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Social media that doesn’t compromise privacy

Kai Ryssdal Oct 20, 2014
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Social media that doesn’t compromise privacy

Kai Ryssdal Oct 20, 2014
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Four college students came together to create a social network that does not collect users’ personal data. They wanted to build something better than Facebook or an alternative to Facebook. They did end up building that site, but it’s by no means a rival to Facebook. That site is called Diaspora.

Author Jim Dwyer documents the start-up story in his latest book, “More Awesome Than Money.” He says that Diaspora is supposed to be a decentralized social network focused on privacy, while giving users the sense of connection they crave.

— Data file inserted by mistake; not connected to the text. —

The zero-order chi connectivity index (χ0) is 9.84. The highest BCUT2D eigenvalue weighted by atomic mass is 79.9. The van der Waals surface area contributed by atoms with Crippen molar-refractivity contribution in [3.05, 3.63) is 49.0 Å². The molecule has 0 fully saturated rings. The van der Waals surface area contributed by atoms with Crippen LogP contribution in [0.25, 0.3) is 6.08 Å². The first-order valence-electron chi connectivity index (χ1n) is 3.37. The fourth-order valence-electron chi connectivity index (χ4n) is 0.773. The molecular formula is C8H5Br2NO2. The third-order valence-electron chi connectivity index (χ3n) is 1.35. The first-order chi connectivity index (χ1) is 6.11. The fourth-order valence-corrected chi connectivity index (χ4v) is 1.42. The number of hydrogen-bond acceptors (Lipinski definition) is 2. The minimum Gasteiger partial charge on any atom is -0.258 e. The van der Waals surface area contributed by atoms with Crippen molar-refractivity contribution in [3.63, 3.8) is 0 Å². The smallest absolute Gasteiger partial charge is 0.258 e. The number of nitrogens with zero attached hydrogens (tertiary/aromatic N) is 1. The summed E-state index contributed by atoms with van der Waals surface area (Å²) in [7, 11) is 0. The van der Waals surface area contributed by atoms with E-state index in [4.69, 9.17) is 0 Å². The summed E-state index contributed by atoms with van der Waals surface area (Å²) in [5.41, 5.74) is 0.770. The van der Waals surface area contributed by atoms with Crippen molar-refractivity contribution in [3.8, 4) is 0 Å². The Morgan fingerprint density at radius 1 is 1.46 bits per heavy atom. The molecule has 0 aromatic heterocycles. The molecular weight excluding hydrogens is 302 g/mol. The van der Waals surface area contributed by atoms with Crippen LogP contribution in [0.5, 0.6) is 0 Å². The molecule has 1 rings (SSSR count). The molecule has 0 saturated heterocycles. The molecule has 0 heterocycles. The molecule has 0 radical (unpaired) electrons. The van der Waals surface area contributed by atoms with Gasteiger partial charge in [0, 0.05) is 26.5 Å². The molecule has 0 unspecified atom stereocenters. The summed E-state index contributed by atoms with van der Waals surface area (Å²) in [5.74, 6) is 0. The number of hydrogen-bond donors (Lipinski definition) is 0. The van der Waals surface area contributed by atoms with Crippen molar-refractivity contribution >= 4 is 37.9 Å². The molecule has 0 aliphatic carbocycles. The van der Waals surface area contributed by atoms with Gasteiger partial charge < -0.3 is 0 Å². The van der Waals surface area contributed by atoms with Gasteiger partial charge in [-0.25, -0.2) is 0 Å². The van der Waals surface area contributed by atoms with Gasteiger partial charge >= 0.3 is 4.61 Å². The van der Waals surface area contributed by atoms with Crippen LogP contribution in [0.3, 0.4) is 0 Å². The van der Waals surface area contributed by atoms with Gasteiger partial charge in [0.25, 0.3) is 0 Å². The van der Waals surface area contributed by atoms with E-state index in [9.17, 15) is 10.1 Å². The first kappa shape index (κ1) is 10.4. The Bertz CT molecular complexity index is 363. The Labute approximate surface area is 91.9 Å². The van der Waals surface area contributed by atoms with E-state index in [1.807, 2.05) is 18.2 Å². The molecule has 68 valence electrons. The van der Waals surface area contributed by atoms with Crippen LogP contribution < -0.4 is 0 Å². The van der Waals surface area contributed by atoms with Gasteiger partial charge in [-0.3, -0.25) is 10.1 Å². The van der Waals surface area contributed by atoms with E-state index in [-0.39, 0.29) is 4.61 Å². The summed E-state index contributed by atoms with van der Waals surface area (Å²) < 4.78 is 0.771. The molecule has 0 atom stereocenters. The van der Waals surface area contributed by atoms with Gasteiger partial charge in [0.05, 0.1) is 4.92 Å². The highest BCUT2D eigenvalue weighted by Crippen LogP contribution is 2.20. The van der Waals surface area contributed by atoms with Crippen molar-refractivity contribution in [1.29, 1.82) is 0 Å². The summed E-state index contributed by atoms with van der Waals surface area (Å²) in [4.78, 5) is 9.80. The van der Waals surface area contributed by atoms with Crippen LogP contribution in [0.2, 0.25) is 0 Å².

“What they did that was important — and will continue to be worked on — is to look for ways to keep the web a democratic institution where people have authentic control over what they share and who they share it with,” Dwyer says.

Diaspora’s goals:

  • Not compromise people’s privacy: What drove the project from the beginning was the idea that you didn’t really need to compromise your privacy to have a good social experience on the web.
  • Keep it decentralized: The entire project of the web as invented was not intended to be in the hands of giant corporations. It was sort of a democratic, decentralized setup.
  • Put control into the user’s  hands: You can take your data off of Diaspora. Facebook now says you can take your data off of their servers although that takes a while and they don’t really want you to do that.

Why it didn’t succeed, as planned:

  • It lacked organic networks: Users’ real life friends weren’t using it, that causes people to lose interest in using it.

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